Conclusions

The choice of a silvicultural system per se was not important for the climate benefit. Instead, forest growth and yield together with the product use strategy determined the long-term climate benefit of forestry when analyzed at the stand level. In the long run, carbon stock changes in standing biomass, litter, and products were very small in managed forest systems as the ones used in this study when growth were assumed to be equal between the systems. As a consequence, the long-term average growth and yield will be more critical when discussing the silvicultural systems CF versus CCF, than other factors affecting the climate benefit of forestry.

Notes

Acknowledgments

We would like to thank Dr. Roger Sathre for providing valuable comments on the manuscript. We gratefully acknowledge the support from the “Future Forests” research program at the Faculty of Forestry of the Swedish University of Agricultural Sciences, Umeå.

Supplementary material

13280_2015_756_MOESM1_ESM.pdf (135 kb)
Supplementary material 1 (PDF 136 kb)

References

  1. Ahlström, M., and L. Lundqvist. 2015. Stand development during 16–57 years in partially harvested sub-alpine uneven-aged Norway spruce stands reconstructed from increment cores. Forest Ecology and Management 350: 81–86.CrossRefGoogle Scholar
  2. Andreassen, K., and B.H. Øyen. 2002. Economic consequences of three silvicultural methods in uneven-aged mature coastal spruce forests of central Norway. Forestry 75: 483–488.CrossRefGoogle Scholar
  3. Anon. 2014a. Swedish Forest Agency. Swedish Statistical Yearbook of Forestry. Available from www.skogsstyrelsen.se/statistics.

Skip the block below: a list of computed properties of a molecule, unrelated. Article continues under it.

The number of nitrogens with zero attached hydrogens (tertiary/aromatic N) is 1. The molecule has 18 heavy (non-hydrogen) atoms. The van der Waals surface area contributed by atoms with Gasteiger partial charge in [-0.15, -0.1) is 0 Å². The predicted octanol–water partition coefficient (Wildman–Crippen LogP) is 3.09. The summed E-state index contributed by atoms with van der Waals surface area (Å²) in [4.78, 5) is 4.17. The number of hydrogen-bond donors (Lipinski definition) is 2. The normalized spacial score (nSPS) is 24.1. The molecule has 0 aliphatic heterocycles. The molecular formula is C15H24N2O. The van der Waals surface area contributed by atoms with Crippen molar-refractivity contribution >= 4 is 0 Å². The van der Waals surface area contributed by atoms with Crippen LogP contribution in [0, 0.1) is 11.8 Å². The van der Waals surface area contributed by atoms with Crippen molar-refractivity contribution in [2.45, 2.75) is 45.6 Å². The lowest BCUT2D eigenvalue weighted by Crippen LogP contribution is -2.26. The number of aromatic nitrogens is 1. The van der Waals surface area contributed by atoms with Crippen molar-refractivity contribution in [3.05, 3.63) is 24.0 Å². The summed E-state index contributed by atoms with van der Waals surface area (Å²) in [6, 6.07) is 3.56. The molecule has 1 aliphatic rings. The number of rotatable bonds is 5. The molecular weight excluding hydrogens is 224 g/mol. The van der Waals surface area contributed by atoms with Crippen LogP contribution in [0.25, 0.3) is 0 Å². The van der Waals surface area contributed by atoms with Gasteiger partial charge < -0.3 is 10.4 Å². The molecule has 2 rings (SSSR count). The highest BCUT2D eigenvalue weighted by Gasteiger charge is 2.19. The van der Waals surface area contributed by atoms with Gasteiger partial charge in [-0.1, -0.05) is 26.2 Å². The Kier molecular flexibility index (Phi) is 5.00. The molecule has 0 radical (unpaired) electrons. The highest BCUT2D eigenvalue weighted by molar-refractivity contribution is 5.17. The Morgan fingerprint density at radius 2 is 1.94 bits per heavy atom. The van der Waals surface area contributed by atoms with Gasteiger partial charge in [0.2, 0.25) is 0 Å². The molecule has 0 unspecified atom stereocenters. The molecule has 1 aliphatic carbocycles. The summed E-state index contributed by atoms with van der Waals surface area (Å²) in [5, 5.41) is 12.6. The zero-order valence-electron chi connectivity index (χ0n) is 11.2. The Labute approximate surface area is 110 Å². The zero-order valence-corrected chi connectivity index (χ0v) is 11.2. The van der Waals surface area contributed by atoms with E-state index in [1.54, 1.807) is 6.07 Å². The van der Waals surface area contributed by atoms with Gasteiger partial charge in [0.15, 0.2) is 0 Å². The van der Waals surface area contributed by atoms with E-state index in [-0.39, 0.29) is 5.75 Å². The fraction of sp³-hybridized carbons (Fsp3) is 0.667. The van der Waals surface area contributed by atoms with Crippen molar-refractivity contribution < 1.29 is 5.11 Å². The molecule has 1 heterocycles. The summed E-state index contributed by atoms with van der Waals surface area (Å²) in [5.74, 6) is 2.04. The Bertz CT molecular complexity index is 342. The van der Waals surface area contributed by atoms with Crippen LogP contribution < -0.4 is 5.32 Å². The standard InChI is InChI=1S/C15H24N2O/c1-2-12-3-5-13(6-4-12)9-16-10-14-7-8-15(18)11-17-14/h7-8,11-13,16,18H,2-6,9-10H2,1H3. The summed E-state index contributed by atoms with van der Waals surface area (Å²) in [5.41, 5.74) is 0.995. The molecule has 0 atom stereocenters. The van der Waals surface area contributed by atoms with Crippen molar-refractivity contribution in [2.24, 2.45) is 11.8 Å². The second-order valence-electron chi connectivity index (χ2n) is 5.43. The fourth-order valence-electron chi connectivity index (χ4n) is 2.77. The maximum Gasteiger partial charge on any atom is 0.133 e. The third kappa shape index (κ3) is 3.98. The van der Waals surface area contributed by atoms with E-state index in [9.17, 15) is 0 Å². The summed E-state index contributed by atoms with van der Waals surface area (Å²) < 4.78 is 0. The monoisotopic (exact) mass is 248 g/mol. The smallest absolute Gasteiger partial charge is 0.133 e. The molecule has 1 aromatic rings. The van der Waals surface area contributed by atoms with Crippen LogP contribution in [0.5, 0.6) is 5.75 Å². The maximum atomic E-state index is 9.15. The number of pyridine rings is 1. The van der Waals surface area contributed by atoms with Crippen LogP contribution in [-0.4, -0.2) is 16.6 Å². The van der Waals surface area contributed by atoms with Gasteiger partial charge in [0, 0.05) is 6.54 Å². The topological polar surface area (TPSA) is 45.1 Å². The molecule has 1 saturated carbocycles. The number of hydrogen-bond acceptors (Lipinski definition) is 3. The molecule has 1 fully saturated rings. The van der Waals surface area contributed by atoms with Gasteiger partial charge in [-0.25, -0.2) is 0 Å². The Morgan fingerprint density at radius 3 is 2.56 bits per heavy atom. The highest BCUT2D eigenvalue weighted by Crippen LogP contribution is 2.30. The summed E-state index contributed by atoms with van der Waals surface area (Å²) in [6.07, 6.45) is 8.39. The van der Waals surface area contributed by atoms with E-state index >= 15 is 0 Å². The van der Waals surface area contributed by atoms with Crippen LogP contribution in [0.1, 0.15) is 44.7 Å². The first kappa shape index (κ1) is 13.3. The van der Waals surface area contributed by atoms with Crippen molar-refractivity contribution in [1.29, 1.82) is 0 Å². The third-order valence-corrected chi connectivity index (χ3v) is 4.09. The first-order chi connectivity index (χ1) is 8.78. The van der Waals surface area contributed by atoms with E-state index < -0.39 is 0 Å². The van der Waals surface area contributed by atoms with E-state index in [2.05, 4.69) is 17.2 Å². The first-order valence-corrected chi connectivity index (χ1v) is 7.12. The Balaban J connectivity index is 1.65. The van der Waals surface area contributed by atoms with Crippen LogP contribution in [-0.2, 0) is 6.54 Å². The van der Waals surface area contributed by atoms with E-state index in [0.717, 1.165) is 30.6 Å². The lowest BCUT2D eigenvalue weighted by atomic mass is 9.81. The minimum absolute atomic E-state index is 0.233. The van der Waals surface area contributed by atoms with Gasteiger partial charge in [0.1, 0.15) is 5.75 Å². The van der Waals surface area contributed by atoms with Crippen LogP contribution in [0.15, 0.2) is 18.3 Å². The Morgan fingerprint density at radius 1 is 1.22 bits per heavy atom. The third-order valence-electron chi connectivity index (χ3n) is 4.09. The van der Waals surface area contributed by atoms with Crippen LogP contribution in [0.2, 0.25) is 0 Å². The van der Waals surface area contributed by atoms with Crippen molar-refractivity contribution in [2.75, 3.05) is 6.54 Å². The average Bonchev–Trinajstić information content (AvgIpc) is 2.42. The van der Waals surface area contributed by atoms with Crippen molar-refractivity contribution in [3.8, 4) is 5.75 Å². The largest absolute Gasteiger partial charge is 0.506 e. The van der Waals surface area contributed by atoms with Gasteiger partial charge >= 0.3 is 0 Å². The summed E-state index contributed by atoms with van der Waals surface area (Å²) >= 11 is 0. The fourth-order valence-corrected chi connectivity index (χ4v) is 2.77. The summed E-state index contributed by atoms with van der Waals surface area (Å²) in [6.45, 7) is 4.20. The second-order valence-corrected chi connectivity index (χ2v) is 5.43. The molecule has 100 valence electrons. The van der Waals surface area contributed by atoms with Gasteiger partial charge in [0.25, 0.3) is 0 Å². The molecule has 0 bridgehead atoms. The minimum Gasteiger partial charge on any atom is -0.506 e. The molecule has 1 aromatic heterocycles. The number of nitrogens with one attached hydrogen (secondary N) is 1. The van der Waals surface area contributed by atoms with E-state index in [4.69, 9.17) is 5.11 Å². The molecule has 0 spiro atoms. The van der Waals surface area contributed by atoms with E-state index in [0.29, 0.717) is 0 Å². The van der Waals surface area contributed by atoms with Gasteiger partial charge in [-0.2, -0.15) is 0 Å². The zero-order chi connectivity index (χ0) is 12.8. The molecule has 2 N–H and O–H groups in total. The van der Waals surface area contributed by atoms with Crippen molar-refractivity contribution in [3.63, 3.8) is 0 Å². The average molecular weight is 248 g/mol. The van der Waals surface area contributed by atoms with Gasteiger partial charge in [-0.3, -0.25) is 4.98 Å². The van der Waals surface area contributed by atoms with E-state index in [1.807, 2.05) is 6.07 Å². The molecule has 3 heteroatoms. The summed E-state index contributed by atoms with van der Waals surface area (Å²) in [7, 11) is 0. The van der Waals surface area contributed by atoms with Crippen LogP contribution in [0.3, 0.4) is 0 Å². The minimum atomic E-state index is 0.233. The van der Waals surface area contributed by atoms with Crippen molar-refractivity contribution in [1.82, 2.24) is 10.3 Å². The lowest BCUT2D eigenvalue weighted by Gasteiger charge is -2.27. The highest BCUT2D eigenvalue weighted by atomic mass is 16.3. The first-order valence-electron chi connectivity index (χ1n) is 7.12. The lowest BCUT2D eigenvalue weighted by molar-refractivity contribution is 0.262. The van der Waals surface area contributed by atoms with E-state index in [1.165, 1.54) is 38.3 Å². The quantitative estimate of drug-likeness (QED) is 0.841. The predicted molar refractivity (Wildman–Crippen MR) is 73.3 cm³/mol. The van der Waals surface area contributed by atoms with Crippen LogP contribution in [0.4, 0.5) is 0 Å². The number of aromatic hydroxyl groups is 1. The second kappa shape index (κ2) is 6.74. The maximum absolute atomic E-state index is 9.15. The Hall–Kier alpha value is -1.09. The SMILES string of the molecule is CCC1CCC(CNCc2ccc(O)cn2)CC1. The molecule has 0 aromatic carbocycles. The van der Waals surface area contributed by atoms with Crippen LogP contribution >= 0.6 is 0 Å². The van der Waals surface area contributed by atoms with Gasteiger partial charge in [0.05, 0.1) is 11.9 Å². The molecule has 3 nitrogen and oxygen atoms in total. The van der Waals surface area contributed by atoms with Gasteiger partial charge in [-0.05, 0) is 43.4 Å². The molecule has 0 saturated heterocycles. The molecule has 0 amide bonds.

4. Anon. 2014b. The Finnish statistical yearbook of forestry. Available from www.luke.fi/statistics.
  5. Assmann, E. 1970. The principles of forest yield study. In Studies in the organic production, structure, increment and yield of forest stands, ed. E. Assmann. Oxford: Pergamon Press.Google Scholar
  6. Bengtsson, G. 1978. Beräkning av den naturliga avgången i avverkningsberäkningarna för 1973 års skogsutrednings slutbetänkande [Calculation of natural loss in felling estimates for the 1973 forest investigation’s final report]. No. SOU 1978:7, Stockholm (in Swedish).Google Scholar
  7. Canadell, J.G., and M.R. Raupach. 2008. Managing forests for climate change mitigation. Science 320: 1456–1457.CrossRefGoogle Scholar
  8. Chrimes, D., and L. Lundqvist. 2004. Simulated volume increment of managed uneven-aged Picea abies stands in central Sweden. Paper 1 in Stand development and regeneration dynamics of managed uneven-aged Picea abies forests in boreal Sweden. Thesis, Acta Universitatis Agriculturae SUECIA, Silvestria 304, SLU.Google Scholar
  9. Clarke, N., P. Gundersen, U. Jönsson-Belyazid, O.J. Kjønaas, T. Persson, B.H. Sigurdsson, I. Stupak, and L. Vesterdal. 2015. Influence of different tree-harvesting intensities on forest soil carbon stocks in boreal and northern temperate forest ecosystems. Forest Ecology and Management 351: 9–19.CrossRefGoogle Scholar